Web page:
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Penguin Sense of Décor

November 20, 2008

CAPE ROYDS, ROSS ISLAND, ANTARCTICA– Male Adélie Penguins were seen this year at Cape Royds on Oct 21. First a trickle then a flood, by mid November most of the nests had been built, the males had found a mate and the eggs were laid. Cape Royds has a short breeding season; there is no time to waste in this process. Many penguin breeding pairs will return to the same nest site year after year re-bonding with each other and raising their chicks together. But not all penguins find their mates from the previous year. Some did not survive the winter, some may have found a new colony to breed in, others may simply decide not to breed this year and stay out near the ice edge. In these cases new mates must be found.

To attract a mate, males build nests out of small rocks then stand nearby bowing to females as they pass by. Females may just walk by, or step into the nest for a while then move on, or they may stay accepting the male as a partner and his nest as hers. What causes the female to select the nest she wants? There is no way to know for sure, but one thing for sure, not all Adélie Penguin nests are alike. The rock structure, although not warm and soft like other bird nests, provides a barrier to keep the eggs and small chicks from rolling or falling out. It also keeps the eggs above melt water that will flow through some parts of the colony as the weather warms and snow patches turn to small rivulets. Perhaps the females sense the merit of each nest to provide this protection for her chicks, maybe it is random, or maybe there are other factors we do not know about. Either way there is great variation in the nests as you can see by the pictures below.

This year the penguins must walk 50 miles over the frozen sea ice to get to their breeding ground at Cape Royds.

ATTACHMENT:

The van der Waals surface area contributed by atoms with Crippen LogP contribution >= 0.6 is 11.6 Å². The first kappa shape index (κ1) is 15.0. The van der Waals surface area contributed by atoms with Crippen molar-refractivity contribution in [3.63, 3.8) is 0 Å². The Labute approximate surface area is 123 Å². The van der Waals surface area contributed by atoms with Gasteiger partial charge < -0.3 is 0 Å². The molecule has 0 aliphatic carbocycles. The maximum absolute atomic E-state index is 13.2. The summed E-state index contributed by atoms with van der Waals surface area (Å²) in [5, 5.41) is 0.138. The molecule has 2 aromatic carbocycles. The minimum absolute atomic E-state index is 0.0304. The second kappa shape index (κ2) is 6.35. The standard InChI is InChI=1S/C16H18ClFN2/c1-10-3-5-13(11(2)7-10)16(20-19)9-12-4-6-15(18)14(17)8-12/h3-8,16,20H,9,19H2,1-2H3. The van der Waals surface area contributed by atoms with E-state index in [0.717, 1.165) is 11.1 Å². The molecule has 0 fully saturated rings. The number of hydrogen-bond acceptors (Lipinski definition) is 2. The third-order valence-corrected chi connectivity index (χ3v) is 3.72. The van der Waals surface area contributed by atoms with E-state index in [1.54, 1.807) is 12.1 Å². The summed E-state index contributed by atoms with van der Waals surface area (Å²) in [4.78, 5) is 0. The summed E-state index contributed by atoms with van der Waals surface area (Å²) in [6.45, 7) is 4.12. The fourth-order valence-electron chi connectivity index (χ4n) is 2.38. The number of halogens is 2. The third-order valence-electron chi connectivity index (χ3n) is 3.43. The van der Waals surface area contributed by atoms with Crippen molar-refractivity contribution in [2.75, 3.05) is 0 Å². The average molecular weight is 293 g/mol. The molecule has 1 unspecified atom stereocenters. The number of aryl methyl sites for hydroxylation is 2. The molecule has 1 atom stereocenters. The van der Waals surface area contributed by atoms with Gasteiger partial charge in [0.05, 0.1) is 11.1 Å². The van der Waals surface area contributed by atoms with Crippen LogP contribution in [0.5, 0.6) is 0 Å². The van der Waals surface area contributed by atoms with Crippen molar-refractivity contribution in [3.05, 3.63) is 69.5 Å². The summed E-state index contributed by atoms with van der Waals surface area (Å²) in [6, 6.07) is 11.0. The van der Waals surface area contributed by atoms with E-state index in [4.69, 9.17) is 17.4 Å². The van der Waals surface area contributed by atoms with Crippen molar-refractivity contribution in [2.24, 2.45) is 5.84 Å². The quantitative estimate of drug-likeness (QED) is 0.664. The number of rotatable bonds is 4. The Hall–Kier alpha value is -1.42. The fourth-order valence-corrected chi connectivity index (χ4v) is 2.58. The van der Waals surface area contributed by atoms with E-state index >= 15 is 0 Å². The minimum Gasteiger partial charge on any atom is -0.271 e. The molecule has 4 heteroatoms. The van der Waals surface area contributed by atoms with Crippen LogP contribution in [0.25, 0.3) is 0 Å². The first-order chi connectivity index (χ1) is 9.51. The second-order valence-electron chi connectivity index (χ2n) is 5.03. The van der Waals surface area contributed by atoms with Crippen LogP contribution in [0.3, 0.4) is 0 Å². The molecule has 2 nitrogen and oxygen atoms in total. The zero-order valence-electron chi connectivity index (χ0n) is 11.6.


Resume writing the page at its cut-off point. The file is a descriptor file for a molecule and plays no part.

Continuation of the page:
Once they arrive at Cape Royds, the males find a place that suits them and start to build their nests.

This is a well built average nest, the male is waiting for a female to join him.

The female is inspecting the nest.

She enters the nest to see how it works for her.

She decides to stay, the bond is made and this pair will raise some chicks.

Some nest builders use big rocks.

Some prefer small rocks.

This Adélie Penguin built a large nest.

Some penguins build small ones.

Perhaps this female chose this nest because it is well protected by the rocks. Skuas will have trouble attacking here.

This nest is out in the open and very vulnerable. It will be difficult to fend off the Skuas from taking the eggs and chicks.

This nest is very tidy and organized.

This nest is not.

As long as the snow stays frozen this nest will be okay, but when the weather warms up these parents may find their rocks washing away.

This penguin may have trouble finding a mate to join him in this nest.

As you can see, not all Adélie Penguin nests are alike, and just like people they all have their own sense of décor.

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2 Responses »

  1. Hi Jean,

    I enjoyed so much this post, especially the photos and the captions…..!

    I am still smiling….. The Adélies are fantastic.

    Thank you!!

    Have a nice summer campaign. Greetings


  2. Hi Ms. Pennycook
    We really miss you,…..=)
    Ummm I wish your having a good time in Antarctica…. It me Eloy Cisneros from Mrs. Clayton Class……=)

    Greetings Jean! I am giving the kids a tour of Antarctica. Jennifer Sjoberg

    I wish I could go to Antarctica. Sony Yang